Since beginning her career with one of the industry’s most artificial jump starts — getting noticed on a talent competition reality show — Miranda Lambert has achieved pretty much every meaningless symbol of Nashville success that you can shove into a trophy case. She’s been named “Female Vocalist of the Year” five times in a row at the Academy of Country Music Awards, and she’s also won something called a Grammy. But she’s refused to let her music follow suit. Despite making her initial splash with cookie-cutter revenge fantasies like “Kerosene”, Lambert’s ensuing efforts, whether solo or with her band Pistol Annies, have shown an artist too restless and ambitious to stick to one kind of story.
Her fifth album, Platinum, is where it all comes to a head. This is a chart-baiting country album that’s enamored with 1980s pop and hair metal, which also happens to be an exploration of the spoils, perils, and hypocrisies of female stardom. One moment, you’ll hear a Lambert who’s under the spell of her platinum records, celebrating compliance with preposterous standards of beauty as an acceptable way to get that paper. The next, you’ll find her staring at the bathroom sink, cursing the concept of glamour.
It all starts, unexpectedly, with a ballad. “Girls” is an Aerosmith-style, drink-waving sing-along that lays the groundwork for the nuanced, contradictory messages to come. And it’s all well and good until Lambert uses the chorus to send a chill down every husband’s spine — “If you think you’re the only one she’ll want in this world / Then you don’t know nothin’ about girls.” For all you think you know about the woman you love, there are depths beyond your imagining.
This is followed by the title track, the aforementioned ends-justify-the-means pop song about sacrificing your hair color to the patriarchy. “What doesn’t kill you, only makes you blonder,” Lambert quips over the tune’s bright, simple, “Jack and Diane” acoustics. Throw in a spirited hard rock guitar solo and some big harmonies on the final chorus, and you’ve got enough sonic goodwill to overcome the track’s troublesome message and too- clever-by-half lyric sheet. But it’s not until you understand its place in the grand scheme of the record that it can be fully appreciated.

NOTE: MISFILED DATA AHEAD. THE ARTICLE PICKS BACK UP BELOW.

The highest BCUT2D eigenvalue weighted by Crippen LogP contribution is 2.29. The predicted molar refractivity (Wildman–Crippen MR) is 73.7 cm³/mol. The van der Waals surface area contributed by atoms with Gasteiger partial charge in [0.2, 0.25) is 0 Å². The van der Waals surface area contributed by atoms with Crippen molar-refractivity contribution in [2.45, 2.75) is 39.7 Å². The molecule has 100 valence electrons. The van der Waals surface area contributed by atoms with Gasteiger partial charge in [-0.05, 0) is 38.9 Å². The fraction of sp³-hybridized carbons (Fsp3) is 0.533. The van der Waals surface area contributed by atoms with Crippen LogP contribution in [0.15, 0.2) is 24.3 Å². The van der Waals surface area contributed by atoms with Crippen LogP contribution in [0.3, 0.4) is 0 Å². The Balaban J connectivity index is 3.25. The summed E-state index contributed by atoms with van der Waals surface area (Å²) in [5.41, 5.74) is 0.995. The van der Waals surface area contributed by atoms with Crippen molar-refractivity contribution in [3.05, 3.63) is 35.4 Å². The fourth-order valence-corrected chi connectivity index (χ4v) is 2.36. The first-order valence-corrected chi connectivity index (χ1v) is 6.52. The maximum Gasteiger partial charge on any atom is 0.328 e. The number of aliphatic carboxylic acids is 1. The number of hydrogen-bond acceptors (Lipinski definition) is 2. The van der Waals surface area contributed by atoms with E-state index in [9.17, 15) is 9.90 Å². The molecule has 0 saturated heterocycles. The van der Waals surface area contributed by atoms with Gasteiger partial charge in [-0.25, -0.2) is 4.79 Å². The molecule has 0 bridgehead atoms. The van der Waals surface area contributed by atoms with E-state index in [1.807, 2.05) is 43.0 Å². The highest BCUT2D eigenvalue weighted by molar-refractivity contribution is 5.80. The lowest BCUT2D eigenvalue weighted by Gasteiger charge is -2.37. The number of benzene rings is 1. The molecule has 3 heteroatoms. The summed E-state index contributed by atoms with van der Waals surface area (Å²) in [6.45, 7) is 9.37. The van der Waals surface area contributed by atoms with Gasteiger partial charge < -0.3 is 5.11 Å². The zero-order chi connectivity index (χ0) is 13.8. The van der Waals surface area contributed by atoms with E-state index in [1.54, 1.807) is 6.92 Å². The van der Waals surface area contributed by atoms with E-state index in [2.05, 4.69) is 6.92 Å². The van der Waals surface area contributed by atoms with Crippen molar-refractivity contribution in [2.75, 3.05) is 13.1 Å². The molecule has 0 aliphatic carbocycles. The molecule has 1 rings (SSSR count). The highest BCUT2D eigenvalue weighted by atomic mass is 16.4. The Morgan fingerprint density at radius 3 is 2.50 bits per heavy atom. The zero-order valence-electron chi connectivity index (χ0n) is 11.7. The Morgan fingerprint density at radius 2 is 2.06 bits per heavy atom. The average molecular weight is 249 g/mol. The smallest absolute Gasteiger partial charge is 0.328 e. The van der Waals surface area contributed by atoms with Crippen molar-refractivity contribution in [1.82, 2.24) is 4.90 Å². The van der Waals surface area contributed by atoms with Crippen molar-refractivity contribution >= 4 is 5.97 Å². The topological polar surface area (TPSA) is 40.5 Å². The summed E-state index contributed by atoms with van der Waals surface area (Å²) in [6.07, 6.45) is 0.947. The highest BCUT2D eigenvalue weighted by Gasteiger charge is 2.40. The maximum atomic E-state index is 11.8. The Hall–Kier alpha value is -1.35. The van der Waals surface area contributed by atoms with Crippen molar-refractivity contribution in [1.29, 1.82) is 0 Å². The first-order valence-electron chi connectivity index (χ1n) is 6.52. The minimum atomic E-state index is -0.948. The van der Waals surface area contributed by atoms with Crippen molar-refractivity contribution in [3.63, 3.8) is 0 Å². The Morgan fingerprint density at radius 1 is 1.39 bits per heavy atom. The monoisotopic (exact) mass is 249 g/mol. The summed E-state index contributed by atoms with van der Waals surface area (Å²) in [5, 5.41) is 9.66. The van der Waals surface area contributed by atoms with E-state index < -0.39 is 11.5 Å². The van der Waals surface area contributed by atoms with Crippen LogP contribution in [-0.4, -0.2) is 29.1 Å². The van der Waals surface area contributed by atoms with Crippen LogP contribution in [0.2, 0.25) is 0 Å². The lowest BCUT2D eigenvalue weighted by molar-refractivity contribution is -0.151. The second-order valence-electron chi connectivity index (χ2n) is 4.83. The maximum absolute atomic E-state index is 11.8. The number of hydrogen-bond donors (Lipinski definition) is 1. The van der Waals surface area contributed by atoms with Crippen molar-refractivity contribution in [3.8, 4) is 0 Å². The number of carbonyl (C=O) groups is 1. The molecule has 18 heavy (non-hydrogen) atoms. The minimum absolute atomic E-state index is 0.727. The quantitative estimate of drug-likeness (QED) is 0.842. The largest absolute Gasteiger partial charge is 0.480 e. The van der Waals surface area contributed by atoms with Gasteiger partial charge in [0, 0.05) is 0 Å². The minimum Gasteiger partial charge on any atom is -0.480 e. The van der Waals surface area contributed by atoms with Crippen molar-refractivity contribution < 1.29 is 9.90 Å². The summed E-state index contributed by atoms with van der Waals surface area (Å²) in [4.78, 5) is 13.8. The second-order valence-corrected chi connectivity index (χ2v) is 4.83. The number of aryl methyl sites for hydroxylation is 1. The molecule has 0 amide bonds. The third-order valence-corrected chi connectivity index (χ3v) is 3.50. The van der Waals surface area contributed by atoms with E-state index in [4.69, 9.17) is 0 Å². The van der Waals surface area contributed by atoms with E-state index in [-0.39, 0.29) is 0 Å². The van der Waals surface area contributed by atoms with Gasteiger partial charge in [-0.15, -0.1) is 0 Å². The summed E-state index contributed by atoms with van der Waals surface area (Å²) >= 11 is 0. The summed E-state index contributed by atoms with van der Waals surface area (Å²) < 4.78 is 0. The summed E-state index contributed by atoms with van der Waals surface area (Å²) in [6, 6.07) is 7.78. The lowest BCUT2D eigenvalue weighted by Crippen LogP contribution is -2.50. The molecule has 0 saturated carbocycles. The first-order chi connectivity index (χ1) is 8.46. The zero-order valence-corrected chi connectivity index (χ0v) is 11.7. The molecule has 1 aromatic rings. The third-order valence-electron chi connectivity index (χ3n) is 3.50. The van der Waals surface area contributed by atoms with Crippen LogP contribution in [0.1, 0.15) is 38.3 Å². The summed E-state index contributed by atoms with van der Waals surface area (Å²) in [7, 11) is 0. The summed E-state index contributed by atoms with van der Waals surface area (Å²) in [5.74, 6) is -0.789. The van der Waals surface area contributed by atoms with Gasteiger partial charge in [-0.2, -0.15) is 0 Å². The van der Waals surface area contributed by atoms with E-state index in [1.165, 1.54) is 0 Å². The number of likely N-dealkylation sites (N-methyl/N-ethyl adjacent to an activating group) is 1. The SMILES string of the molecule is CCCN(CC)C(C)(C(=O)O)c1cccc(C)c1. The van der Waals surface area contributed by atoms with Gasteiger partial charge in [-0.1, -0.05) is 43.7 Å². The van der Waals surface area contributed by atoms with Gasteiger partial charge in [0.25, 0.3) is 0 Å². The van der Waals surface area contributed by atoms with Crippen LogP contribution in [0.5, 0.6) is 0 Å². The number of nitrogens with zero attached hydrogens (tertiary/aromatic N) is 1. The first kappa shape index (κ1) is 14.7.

“Platinum” is an ode to power, for sure. If the whole album was like it, we’d have the country Magna Carta Holy Grail on our hands. Best not to ponder that, and enjoy how it’s only one aspect of Lambert’s personality. Yes, she sometimes feels like money is the root of all joy. But she’s also so deeply in love that she’d rather be in her husband’s arms than in the South of France or at a bar with the Highwaymen (“Holding Onto You”), while simultaneously feeling afraid of her marriage going to a very public hell like so many celebrity couplings (“Priscilla”). On “Bathroom Sink”, she’s amazed by “the amount of rejection I see in my reflection”. And on the drunken bluegrass carnival ride that is “Two Rings Shy”, she directly contradicts the sentiments of “Platinum”, boasting gleefully, “I ain’t gonna get dressed up/Just to be your clown.”
Musically, the album benefits greatly from a mid-listen hoe-down trilogy that brings her scrappier Pistol Annies self to the surface. “All That’s Left” is the gem of the bunch, a fiddle-scorched Western swing barnburner in the grand “get the hell out of my house” country tradition. That doesn’t change the fact that Platinum is overstuffed at 16 tracks. The Carrie Underwood duet “Somethin’ Bad” is the most obvious stinker, its screaming guitars and echo-chamber drums proving that yes, Def Leppard should still not be emulated. By the time you get to the closing ballad “Another Sunday in the South”, which is as boilerplate as that title makes it sound, Platinum has a tad less sheen.
Yet it’s a work to be reckoned with nonetheless. Released within a month of Dolly Parton’s legacy-worthy new effort, Blue Smoke, Platinum is a convincing argument for Miranda Lambert as the legend’s 21st century analogue. Because for all of its conflict and ego, this album’s prevailing mood is effortless, authentic joy. Lambert’s narrators might be saltier and more self-absorbed than Parton’s, but they sport the same resilient grin.